Page:The International Jew - Volume 1.djvu/38

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34
THE INTERNATIONAL JEW

discover the use of tobacco; he settled in Cuba and may be said to be the father of Jewish control of the tobacco business as it exists today.

Columbus’ old patrons, Luis de Santagel and Gabriel Sanchez, received many privileges for the part they played in the work, but Columbus himself became the victim of a conspiracy fostered by Bernal, the ship’s doctor, and suffered injustice and imprisonment as his reward.

From that beginning, Jews looked more and more to America as a fruitful field, and immigration set in strongly toward South America, principally Brazil. But because of military participation in a disagreement between the Brazilians and the Dutch, the Jews of Brazil found it necessary to emigrate, which they did in the direction of the Dutch colony of what is now New York. Peter Stuyvesant, the Dutch governor, did not entirely approve of their settling among his people and ordered them to leave, but the Jews had evidently taken the precaution to assure their being received even if not welcomed, because upon revoking the order of Stuyvesant, the Directors gave as one of the reasons for the Jews being received, “the large amount of capital which they have invested in the shares of the Company.” Nevertheless they were forbidden to enter public service and to open retail shops, which had the effect of driving them into foreign trade in which they were soon exercising all but a monopoly because of their European connections.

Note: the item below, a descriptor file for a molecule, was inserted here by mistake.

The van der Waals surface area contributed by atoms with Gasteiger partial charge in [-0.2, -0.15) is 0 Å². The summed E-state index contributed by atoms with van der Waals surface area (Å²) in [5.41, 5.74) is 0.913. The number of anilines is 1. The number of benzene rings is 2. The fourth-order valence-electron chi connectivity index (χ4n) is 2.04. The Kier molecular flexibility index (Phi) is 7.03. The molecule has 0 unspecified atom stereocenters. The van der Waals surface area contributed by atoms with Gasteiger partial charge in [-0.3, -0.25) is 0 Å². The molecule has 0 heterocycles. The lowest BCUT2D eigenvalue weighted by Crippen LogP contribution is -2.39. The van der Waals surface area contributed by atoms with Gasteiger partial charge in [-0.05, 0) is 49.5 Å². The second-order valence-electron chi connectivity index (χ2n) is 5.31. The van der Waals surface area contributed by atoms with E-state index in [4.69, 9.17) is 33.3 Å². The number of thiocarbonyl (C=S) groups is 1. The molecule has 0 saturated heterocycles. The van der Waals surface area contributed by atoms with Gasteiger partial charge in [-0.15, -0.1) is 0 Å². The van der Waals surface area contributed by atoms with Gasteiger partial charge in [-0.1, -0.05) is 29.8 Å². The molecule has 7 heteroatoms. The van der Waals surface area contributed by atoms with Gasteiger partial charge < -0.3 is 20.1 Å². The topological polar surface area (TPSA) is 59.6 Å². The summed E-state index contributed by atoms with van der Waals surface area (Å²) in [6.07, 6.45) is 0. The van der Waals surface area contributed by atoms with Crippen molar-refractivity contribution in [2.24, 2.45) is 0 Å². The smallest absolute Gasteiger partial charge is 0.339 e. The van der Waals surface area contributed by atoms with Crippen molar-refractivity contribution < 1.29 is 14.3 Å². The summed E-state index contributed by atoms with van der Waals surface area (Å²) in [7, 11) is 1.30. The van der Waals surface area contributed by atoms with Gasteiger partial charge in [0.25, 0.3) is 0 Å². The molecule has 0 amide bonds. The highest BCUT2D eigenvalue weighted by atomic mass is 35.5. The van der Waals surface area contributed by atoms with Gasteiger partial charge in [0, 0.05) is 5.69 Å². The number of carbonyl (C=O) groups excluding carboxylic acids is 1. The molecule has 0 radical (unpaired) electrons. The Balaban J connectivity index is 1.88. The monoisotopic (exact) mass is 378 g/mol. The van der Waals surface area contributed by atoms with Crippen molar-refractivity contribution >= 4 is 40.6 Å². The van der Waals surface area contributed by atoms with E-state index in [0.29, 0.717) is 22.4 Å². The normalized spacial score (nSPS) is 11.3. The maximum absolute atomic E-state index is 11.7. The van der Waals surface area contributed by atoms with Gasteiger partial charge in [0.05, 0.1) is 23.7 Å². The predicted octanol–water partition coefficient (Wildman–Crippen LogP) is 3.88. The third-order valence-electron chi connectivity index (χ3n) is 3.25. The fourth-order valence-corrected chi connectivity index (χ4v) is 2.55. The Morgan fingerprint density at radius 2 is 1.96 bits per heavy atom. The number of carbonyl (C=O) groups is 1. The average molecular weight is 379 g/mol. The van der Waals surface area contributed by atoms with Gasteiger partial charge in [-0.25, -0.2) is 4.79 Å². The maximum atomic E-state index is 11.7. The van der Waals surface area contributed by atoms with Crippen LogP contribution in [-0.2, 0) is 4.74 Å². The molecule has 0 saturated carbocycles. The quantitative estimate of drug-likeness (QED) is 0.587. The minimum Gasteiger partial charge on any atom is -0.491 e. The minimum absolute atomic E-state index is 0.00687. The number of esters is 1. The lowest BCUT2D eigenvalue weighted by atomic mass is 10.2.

This is only one of the thousand illustrations which can be given of the resourcefulness of the Jew. Forbid him in one direction, he will excel in another. When he was forbidden to deal in new clothes, he sold old clothes—that was the beginning of the organized traffic in secondhand clothing. When he was forbidden to deal in merchandise, he dealt in waste—the Jew is the originator of the waste product business of the world; he was the originator of the salvage system; he found wealth in the debris of civilization. He taught people how to use old rags, how to clean old feathers, how to use gall nuts and rabbit skins. Ha has always had a taste for the furrier trade, which he now controls, and to him is due the multitude of common skins which now pass under various alluring